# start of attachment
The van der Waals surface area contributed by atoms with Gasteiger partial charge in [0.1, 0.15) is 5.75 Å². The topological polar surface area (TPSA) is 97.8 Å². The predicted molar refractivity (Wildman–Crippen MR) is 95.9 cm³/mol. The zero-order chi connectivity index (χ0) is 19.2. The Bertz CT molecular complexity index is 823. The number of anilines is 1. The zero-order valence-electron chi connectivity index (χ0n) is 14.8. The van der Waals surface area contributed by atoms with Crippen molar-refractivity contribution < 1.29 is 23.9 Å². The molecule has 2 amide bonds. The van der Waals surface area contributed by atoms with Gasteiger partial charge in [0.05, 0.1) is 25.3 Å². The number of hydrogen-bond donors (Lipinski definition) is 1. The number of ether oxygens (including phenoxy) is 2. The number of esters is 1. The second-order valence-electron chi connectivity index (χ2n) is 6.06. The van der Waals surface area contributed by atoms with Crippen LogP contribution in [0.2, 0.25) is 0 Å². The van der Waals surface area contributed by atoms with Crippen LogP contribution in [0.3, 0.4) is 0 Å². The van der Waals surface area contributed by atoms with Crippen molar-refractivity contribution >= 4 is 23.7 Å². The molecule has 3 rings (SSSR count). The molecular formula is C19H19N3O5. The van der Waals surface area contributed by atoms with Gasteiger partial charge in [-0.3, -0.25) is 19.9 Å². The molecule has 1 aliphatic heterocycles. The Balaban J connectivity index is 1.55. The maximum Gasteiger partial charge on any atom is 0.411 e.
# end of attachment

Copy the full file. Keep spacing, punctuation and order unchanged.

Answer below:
The van der Waals surface area contributed by atoms with Gasteiger partial charge in [0.1, 0.15) is 5.75 Å². The topological polar surface area (TPSA) is 97.8 Å². The predicted molar refractivity (Wildman–Crippen MR) is 95.9 cm³/mol. The zero-order chi connectivity index (χ0) is 19.2. The Bertz CT molecular complexity index is 823. The number of anilines is 1. The zero-order valence-electron chi connectivity index (χ0n) is 14.8. The van der Waals surface area contributed by atoms with Crippen molar-refractivity contribution < 1.29 is 23.9 Å². The molecule has 2 amide bonds. The van der Waals surface area contributed by atoms with Gasteiger partial charge in [0.05, 0.1) is 25.3 Å². The number of hydrogen-bond donors (Lipinski definition) is 1. The number of ether oxygens (including phenoxy) is 2. The number of esters is 1. The second-order valence-electron chi connectivity index (χ2n) is 6.06. The van der Waals surface area contributed by atoms with Crippen LogP contribution in [0.2, 0.25) is 0 Å². The van der Waals surface area contributed by atoms with Crippen LogP contribution in [0.3, 0.4) is 0 Å². The van der Waals surface area contributed by atoms with Crippen molar-refractivity contribution >= 4 is 23.7 Å². The molecule has 3 rings (SSSR count). The molecular formula is C19H19N3O5. The van der Waals surface area contributed by atoms with Gasteiger partial charge in [-0.3, -0.25) is 19.9 Å². The molecule has 1 aliphatic heterocycles. The Balaban J connectivity index is 1.55. The maximum Gasteiger partial charge on any atom is 0.411 e.